"I’m sure the record will bear Daniel out. I doubt he’s a racist or wants sharp reductions in immigration. He will have been fastidious in his language. But his rage was instructive. Beneath the furious denials and the angry demands for chapter and verse was the rage of a man in acute personal discomfort about the company he has kept and the currents in society whose cause it has become his lifetime’s work to champion, while carefully disavowing what drives them. Amanpour hardly landed a blow on Hannan because she did not put the most wounding charge: that he has ridden a tiger, and knows the tiger he rides. He — and I use him only as an eloquent example — raises his hands in repudiation of the destination he hears his followers bawl for, yet offers to take them halfway there. He has only argued (as he shouted at Amanpour) for people to ‘take back control’.

It won’t wash. Not when you know why they want to take back control. [...] I realise that to democratic theorists ‘control’ may be a pure and overriding good in itself. Most people, though, want it for what they can do with it. If millions of my fellow Britons had not wanted to stop immigrants coming here, Leave would never have won. We may argue the toss as to whether the crowd is using the intellectuals to clear a path for them, or the intellectuals are using the crowd to carry them aloft. I’d call the relationship symbiotic. Both know what’s going on.

I once asked Enoch Powell whether, no racist himself, he ever felt squeamish about some who cheered his speeches. He replied — to laughter from our audience — that in politics you take support from wherever it comes. The reply diminished him

It's a powerful piece from Parris. As I say, I want to deal with it bit by bit. For this post, I will only make two points.

First, Parris' words about Hannan are ill-chosen. "I doubt he's a racist ... fastidious in his language" - those are the words of someone keeping open the possibility of making serious accusations. It's unwarranted and it's wrong - indeed, it is pretty much what Parris is accusing Hannan and others of doing, nodding and winking at the bad actions of others.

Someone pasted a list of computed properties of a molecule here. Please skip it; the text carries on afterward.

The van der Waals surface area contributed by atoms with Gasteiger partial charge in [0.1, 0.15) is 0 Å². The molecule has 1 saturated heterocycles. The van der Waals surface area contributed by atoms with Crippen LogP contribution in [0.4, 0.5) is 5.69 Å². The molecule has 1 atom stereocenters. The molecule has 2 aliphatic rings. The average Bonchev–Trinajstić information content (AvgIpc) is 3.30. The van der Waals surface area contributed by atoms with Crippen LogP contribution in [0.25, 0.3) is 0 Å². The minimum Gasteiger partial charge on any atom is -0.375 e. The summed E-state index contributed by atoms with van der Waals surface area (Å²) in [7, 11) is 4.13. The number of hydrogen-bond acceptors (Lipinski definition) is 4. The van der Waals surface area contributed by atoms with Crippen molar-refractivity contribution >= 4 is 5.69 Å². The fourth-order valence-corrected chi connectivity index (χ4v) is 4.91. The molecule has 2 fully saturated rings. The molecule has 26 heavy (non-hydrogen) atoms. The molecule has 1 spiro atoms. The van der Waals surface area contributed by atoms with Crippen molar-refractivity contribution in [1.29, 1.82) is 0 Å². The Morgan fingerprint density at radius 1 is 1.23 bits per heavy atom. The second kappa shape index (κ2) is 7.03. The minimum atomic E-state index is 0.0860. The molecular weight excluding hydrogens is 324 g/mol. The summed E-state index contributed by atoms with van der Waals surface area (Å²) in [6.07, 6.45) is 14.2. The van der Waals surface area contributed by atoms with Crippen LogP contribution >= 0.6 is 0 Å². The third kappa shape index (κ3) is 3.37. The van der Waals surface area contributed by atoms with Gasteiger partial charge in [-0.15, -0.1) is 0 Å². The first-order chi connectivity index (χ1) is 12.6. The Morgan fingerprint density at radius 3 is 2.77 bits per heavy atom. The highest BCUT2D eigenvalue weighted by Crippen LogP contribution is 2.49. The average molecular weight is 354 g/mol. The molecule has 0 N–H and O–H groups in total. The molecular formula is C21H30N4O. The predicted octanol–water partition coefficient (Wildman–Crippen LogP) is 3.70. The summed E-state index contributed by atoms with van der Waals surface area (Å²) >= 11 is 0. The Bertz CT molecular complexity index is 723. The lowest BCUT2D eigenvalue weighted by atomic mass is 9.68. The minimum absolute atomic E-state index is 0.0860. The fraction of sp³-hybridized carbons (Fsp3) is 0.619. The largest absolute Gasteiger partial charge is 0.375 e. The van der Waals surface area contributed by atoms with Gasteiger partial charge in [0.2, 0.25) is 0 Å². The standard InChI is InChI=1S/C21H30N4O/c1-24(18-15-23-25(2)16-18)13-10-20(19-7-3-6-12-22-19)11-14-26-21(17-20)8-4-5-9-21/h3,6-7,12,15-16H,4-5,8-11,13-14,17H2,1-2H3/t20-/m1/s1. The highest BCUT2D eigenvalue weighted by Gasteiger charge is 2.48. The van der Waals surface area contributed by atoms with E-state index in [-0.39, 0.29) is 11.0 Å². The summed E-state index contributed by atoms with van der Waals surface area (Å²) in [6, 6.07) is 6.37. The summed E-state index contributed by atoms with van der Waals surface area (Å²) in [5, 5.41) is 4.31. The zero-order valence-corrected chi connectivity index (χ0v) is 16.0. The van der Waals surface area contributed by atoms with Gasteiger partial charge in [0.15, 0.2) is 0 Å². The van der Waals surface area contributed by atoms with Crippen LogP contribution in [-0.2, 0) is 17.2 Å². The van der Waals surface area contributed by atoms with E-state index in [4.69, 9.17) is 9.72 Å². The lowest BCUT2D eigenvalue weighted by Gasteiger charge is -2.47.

I hope I don't need to tell you that Hannan is no racist - check for yourself, if you want. And the point is wider than that. The leading lights of the Leave campaign are not xenophobes. The thing that kept the likes of Daniel Hannan working away for years and years was British sovereignty, not immigration. Look at Gisela Stuart, for crying out loud! Steve Hilton! How long has it been since someone mentioned Mrs Farage's origins or Boris Johnson's ancestry? (Only on the Remain side is it permissible to 'diss' people because of their ancestry or where they went to school.) Frank Field! Lord Owen! Come on. Even if Parris' charge that these people rode an unpleasant tiger is ultimately borne out, there is no need for sly insinuations that, say, Michael Gove is a racist. That need be no part of the story we tell ourselves about how Brexit happened.

Second, I want to separate out the strands of Parris' central charge to show what I will be responding to in subsequent posts. As I see it, there are four:
(1) it was immigration 'wot won it' for Leave;
(2) people don't want 'control' over immigration, they want less immigration - much less;
(3) that is itself morally wrong - it is xenophobic; and
(4) to welcome the support of such people - to turn a blind eye to their real motives - is reprehensible.

I think the Leavers are entitled to challenge each of those strands. In short, there is time yet for a hundred visions and revisions.